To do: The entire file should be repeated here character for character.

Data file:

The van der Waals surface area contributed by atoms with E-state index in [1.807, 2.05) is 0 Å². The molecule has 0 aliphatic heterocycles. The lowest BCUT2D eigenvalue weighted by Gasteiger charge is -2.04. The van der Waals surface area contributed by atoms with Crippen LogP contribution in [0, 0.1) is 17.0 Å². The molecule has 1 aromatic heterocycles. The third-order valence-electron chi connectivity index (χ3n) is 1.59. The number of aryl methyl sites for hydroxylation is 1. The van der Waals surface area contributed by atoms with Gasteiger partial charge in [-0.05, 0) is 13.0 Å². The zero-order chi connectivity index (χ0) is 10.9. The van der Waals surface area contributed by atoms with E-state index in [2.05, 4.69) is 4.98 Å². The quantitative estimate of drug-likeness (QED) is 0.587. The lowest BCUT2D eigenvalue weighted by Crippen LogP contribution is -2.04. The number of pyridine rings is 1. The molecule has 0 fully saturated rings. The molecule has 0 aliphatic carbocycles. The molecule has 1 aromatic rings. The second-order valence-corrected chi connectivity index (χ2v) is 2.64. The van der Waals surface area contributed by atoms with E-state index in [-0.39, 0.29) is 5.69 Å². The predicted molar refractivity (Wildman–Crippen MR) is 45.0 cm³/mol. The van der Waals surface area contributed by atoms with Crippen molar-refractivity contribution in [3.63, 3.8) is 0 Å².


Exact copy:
The van der Waals surface area contributed by atoms with E-state index in [1.807, 2.05) is 0 Å². The molecule has 0 aliphatic heterocycles. The lowest BCUT2D eigenvalue weighted by Gasteiger charge is -2.04. The van der Waals surface area contributed by atoms with Crippen LogP contribution in [0, 0.1) is 17.0 Å². The molecule has 1 aromatic heterocycles. The third-order valence-electron chi connectivity index (χ3n) is 1.59. The number of aryl methyl sites for hydroxylation is 1. The van der Waals surface area contributed by atoms with Gasteiger partial charge in [-0.05, 0) is 13.0 Å². The zero-order chi connectivity index (χ0) is 10.9. The van der Waals surface area contributed by atoms with E-state index in [2.05, 4.69) is 4.98 Å². The quantitative estimate of drug-likeness (QED) is 0.587. The lowest BCUT2D eigenvalue weighted by Crippen LogP contribution is -2.04. The number of pyridine rings is 1. The molecule has 0 fully saturated rings. The molecule has 0 aliphatic carbocycles. The molecule has 1 aromatic rings. The second-order valence-corrected chi connectivity index (χ2v) is 2.64. The van der Waals surface area contributed by atoms with E-state index in [-0.39, 0.29) is 5.69 Å². The predicted molar refractivity (Wildman–Crippen MR) is 45.0 cm³/mol. The van der Waals surface area contributed by atoms with Crippen molar-refractivity contribution in [3.63, 3.8) is 0 Å².